Re: The Great Filter
Thu, 22 Aug 1996 19:28:06 -0400 (Eric Watt Forste) writes:

>At 1:14 PM 8/22/96, wrote:
>>The robustness is not well-established but is suspected; eukaryotes have as
>>much variation in their rRNAs as prokaryotes. It should be very hard to
>>generate that much variation without an enormous amount of time.

>What if the key sequence of mutations developed in a prokaryote that gave
>rise to what is now the eukaryotic cell-plasm, but that various descendants
>of this "swallower" prokaryote then adopted a large number of different
>prokaryotes as proto-nuclei? Is it possible that multiple independent
>origins (perhaps thousands or millions, once the essential "swallowing"
>mutations had developed) could account for the observed variation in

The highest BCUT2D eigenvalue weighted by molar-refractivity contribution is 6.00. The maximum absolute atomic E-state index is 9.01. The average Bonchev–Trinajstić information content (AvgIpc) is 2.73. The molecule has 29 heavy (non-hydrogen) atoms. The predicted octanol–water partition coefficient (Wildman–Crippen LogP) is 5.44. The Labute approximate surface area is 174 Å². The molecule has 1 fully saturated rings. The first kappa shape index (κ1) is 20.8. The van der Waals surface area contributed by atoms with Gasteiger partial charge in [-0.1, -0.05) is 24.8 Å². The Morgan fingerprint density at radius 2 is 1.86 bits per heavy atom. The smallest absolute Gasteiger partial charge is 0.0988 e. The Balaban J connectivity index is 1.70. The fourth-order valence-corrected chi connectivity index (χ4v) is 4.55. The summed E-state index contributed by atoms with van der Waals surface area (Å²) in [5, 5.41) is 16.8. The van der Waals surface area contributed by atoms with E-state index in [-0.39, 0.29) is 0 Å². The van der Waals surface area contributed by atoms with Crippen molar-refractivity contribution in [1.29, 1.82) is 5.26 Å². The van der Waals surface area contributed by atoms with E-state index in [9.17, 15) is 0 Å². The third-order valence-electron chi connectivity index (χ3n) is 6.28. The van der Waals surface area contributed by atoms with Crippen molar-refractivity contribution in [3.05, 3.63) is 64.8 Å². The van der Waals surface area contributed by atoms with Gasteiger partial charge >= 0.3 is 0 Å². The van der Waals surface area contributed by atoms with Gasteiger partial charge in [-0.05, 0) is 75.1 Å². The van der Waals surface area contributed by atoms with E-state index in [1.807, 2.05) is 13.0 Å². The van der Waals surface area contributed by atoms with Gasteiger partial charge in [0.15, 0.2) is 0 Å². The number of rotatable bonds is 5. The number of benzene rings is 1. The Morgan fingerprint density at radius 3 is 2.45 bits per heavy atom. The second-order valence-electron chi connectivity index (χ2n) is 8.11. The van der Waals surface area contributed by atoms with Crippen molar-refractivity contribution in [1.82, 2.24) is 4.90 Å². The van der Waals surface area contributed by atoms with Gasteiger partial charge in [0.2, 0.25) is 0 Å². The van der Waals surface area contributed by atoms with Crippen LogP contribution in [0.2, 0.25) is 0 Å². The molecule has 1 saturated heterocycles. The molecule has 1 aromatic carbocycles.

>eukaryotic rRNAs?

Yes, it's possible. Current thought is that it would be very difficult to
mix rRNA from different lines into one functional ribosome. However,
evolution of rRNAs is ill-understood.

>If the idea of multiple independent origins is correct, then I think we'd
>*expect* to see as much variation among eukaryotes as we see among
>prokaryotes, even if the eukaryotes have only existed for a much shorter
>time, because eukaryotic genes would arise from a broad sampling of
>prokaryotic genes.

As I understand it, not only is there a lot of variation within eukaryotes,
but eukaryotes as a group differ substantially from prokaryotes. Multiple
origins should leave most eukaryotes more closely related to their
prokaryotic relatives than their eukaryotic non-relatives, but that isn't the